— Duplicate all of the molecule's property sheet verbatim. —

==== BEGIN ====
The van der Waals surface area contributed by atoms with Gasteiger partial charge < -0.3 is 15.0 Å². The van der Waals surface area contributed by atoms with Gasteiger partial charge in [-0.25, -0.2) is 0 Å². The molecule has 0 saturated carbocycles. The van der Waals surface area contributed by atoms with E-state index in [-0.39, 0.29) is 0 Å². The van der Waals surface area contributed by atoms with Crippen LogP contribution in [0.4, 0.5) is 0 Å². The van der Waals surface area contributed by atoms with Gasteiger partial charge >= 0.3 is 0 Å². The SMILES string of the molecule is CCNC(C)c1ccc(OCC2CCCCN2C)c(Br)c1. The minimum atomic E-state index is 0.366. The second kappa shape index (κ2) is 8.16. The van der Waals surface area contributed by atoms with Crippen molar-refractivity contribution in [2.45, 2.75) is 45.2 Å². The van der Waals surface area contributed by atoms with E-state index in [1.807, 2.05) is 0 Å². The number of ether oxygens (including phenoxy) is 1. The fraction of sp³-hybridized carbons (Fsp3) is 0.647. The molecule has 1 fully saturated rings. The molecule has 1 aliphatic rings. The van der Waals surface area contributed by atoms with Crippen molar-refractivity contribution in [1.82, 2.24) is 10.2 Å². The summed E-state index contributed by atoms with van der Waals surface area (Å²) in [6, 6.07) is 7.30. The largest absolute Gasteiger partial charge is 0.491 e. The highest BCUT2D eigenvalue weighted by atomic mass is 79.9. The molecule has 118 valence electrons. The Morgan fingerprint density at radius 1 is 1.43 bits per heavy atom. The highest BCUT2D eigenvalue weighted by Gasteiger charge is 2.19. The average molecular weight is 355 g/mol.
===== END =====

The van der Waals surface area contributed by atoms with Gasteiger partial charge < -0.3 is 15.0 Å². The van der Waals surface area contributed by atoms with Gasteiger partial charge in [-0.25, -0.2) is 0 Å². The molecule has 0 saturated carbocycles. The van der Waals surface area contributed by atoms with E-state index in [-0.39, 0.29) is 0 Å². The van der Waals surface area contributed by atoms with Crippen LogP contribution in [0.4, 0.5) is 0 Å². The van der Waals surface area contributed by atoms with Gasteiger partial charge >= 0.3 is 0 Å². The SMILES string of the molecule is CCNC(C)c1ccc(OCC2CCCCN2C)c(Br)c1. The minimum atomic E-state index is 0.366. The second kappa shape index (κ2) is 8.16. The van der Waals surface area contributed by atoms with Crippen molar-refractivity contribution in [2.45, 2.75) is 45.2 Å². The van der Waals surface area contributed by atoms with E-state index in [1.807, 2.05) is 0 Å². The number of ether oxygens (including phenoxy) is 1. The fraction of sp³-hybridized carbons (Fsp3) is 0.647. The molecule has 1 fully saturated rings. The molecule has 1 aliphatic rings. The van der Waals surface area contributed by atoms with Crippen molar-refractivity contribution in [1.82, 2.24) is 10.2 Å². The summed E-state index contributed by atoms with van der Waals surface area (Å²) in [6, 6.07) is 7.30. The largest absolute Gasteiger partial charge is 0.491 e. The highest BCUT2D eigenvalue weighted by atomic mass is 79.9. The molecule has 118 valence electrons. The Morgan fingerprint density at radius 1 is 1.43 bits per heavy atom. The highest BCUT2D eigenvalue weighted by Gasteiger charge is 2.19. The average molecular weight is 355 g/mol.